Running two operating systems in concert. #PLC #ATPLC #Leadership #Strategy

From John Kotter’s article “Accelerate!” in Harvard Business Review, November 2012 –

The existing structures and processes that together form an organization’s operating system need an additional element to address the challenges produced by mounting complexity and rapid change. The solution is a second operating system, devoted to the design and implementation of strategy, that uses an agile, networklike structure and a very different set of processes. The new operating system continually assesses the business, the industry, and the organization, and reacts with greater agility, speed, and creativity than the existing one. It complements rather than overburdens the traditional hierarchy, thus freeing the latter to do what it’s optimized to do. It actually makes enterprises easier to run and accelerates strategic change. This is not an “either or” idea. It’s “both and.” I’m proposing two systems that operate in concert.
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During my fourth year as a middle school principal, in 2006-07, we began to restructure as a professional learning community, implementing the incredible work of Rick and Becky DuFour and Bob Eaker. As we progressed in this restructuring around a different work ethos, we tapped volunteers to co-lead the various departmental learning teams. Together these co-faciliators created the PLC-Facilitators PLC – a kind of meta-team to serve as a guiding coalition for the entire PLC transformation.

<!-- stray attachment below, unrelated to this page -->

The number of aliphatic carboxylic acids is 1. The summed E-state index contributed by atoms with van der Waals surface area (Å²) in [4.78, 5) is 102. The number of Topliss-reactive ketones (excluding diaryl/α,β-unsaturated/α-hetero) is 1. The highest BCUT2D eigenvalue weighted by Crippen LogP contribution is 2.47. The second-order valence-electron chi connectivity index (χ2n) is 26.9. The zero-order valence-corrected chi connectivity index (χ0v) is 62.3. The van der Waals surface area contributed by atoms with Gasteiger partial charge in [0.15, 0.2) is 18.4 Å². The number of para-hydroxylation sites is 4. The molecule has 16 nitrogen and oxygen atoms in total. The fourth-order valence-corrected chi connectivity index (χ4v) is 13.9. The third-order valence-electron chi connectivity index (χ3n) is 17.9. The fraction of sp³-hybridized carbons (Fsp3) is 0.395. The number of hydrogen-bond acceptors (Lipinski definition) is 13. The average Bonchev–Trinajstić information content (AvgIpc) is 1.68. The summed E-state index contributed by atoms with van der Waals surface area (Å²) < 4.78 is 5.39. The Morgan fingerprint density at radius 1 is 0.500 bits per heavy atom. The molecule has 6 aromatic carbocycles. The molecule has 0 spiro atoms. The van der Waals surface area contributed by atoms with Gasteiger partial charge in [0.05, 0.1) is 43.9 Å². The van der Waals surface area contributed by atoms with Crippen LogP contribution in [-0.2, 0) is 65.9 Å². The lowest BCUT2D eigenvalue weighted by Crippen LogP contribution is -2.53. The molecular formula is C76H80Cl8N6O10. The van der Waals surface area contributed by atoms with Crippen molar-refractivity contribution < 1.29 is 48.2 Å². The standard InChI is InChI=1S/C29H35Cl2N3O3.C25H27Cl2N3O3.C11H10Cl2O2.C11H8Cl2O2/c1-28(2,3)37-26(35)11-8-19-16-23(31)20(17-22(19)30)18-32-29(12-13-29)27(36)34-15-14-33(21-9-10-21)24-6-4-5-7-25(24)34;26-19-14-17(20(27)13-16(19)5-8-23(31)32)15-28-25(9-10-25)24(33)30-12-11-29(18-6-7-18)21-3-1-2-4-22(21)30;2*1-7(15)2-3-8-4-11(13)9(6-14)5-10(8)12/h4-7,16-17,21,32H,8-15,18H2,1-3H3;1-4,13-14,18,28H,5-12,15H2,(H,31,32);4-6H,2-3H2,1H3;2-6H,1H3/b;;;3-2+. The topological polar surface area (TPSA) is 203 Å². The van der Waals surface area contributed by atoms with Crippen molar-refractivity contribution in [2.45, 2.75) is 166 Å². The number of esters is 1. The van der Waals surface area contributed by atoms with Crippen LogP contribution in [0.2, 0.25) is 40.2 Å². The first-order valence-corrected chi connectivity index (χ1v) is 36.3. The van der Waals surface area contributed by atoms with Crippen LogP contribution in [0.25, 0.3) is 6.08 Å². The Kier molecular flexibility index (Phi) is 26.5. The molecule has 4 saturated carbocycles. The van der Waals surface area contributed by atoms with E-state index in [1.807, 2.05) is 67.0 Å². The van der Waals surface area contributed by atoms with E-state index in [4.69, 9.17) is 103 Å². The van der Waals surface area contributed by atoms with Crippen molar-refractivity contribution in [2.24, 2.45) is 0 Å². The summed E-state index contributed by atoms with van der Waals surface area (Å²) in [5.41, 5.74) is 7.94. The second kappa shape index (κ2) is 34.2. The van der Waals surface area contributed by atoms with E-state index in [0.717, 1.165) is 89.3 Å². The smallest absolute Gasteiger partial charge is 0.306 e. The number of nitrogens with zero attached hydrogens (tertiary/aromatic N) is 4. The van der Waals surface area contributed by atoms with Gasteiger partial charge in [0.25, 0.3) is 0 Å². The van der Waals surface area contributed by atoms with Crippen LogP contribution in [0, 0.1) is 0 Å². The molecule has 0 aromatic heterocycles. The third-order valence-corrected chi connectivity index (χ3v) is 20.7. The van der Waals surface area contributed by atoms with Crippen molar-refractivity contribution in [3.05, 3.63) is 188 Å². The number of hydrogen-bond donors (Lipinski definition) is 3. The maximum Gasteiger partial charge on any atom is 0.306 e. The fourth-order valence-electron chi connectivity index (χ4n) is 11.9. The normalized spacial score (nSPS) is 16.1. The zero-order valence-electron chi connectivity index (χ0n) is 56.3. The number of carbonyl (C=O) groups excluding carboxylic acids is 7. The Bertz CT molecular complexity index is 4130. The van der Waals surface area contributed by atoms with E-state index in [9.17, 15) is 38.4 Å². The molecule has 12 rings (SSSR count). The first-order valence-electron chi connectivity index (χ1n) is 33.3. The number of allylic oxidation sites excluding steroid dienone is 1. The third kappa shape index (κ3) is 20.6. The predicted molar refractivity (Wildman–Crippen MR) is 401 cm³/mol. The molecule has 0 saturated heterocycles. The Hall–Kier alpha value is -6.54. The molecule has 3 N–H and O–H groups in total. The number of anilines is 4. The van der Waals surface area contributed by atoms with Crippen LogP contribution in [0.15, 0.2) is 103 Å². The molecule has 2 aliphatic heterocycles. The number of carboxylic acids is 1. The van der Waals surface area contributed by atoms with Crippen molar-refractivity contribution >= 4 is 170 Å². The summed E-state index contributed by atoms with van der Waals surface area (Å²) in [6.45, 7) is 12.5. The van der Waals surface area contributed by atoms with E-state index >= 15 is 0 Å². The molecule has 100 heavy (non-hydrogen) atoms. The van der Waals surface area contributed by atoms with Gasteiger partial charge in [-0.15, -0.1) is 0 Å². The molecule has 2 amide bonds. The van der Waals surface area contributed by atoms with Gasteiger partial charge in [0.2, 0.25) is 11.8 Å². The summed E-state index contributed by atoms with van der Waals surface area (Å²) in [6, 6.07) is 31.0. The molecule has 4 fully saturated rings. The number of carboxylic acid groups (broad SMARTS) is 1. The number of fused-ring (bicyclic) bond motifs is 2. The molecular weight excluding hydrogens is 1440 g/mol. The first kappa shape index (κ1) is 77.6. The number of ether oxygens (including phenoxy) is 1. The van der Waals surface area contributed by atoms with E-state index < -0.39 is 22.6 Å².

We ran two operating systems – an admin team known as the Guidance Committee (hierarchical), as well as the PLC-Facilitators PLC (networked). The Guidance Committee was tremendous at running the logistical operations of the school, just as Kotter describes the strengths of a hierarchical administration. The PLC-Facilitators PLC, and the “solar system” of PLCs throughout the middle school, was tremendous at adeptly navigating – even map making – for the strategic transformations necessary in a learning community being influenced by technology enhancements, brain research, assessment literacies, pedagogical improvements, etc.

Two operating systems may seem counter-intuituve. Yet, it was this practice of running two systems in concert that permitted us to embrace complexity versus trying to manage it.

[HT to Tod Martin for the Kotter article!]

Marrying power and context in the organizational pyramid. Lessons inspired by Gary Hamel. #PedagMasterPlan

Power and context.

This morning, on my walk with Lucy, I re-listened to Daniel Pink’s Office Hours with Gary Hamel. I continue to return to Gary Hamel’s session for a number of reasons, some of which are:

  1. I find that the information I internalize changes depending on what else is on my mind.
  2. The interview is super packed with incredible, thought-provoking ideas.
  3. Gary Hamel is exploring organizations that are not conforming to industrial-age paradigms for management and operational structure. He is interested in management 2.0. I see countless lessons here for school transformation in the next decade.

This morning, I was most enamored with the ideas surrounding the organizational pyramid – the hierarchical org chart that defines many companies, institutions, and schools. Of course, I am primarily interested in schools.